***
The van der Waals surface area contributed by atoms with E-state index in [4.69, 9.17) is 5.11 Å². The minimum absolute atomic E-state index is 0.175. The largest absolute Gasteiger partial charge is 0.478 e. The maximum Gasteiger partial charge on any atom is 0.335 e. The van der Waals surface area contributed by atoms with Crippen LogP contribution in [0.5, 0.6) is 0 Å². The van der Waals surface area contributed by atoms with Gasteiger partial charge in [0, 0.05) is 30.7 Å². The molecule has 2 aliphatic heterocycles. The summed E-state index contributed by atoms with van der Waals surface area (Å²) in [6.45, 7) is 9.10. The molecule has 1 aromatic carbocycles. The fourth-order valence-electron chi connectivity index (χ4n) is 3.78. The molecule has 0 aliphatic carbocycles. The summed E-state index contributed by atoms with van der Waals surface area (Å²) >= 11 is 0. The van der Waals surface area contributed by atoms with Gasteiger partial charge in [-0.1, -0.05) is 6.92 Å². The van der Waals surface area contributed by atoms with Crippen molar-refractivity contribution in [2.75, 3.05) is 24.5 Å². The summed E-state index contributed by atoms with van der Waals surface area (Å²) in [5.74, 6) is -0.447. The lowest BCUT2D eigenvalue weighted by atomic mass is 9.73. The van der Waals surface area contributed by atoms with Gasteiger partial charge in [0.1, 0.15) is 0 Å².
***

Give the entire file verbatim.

The van der Waals surface area contributed by atoms with E-state index in [4.69, 9.17) is 5.11 Å². The minimum absolute atomic E-state index is 0.175. The largest absolute Gasteiger partial charge is 0.478 e. The maximum Gasteiger partial charge on any atom is 0.335 e. The van der Waals surface area contributed by atoms with Crippen LogP contribution in [0.5, 0.6) is 0 Å². The van der Waals surface area contributed by atoms with Gasteiger partial charge in [0, 0.05) is 30.7 Å². The molecule has 2 aliphatic heterocycles. The summed E-state index contributed by atoms with van der Waals surface area (Å²) in [6.45, 7) is 9.10. The molecule has 1 aromatic carbocycles. The fourth-order valence-electron chi connectivity index (χ4n) is 3.78. The molecule has 0 aliphatic carbocycles. The summed E-state index contributed by atoms with van der Waals surface area (Å²) >= 11 is 0. The van der Waals surface area contributed by atoms with Gasteiger partial charge in [-0.1, -0.05) is 6.92 Å². The van der Waals surface area contributed by atoms with Crippen molar-refractivity contribution in [2.75, 3.05) is 24.5 Å². The summed E-state index contributed by atoms with van der Waals surface area (Å²) in [5.74, 6) is -0.447. The lowest BCUT2D eigenvalue weighted by atomic mass is 9.73. The van der Waals surface area contributed by atoms with Gasteiger partial charge in [0.1, 0.15) is 0 Å².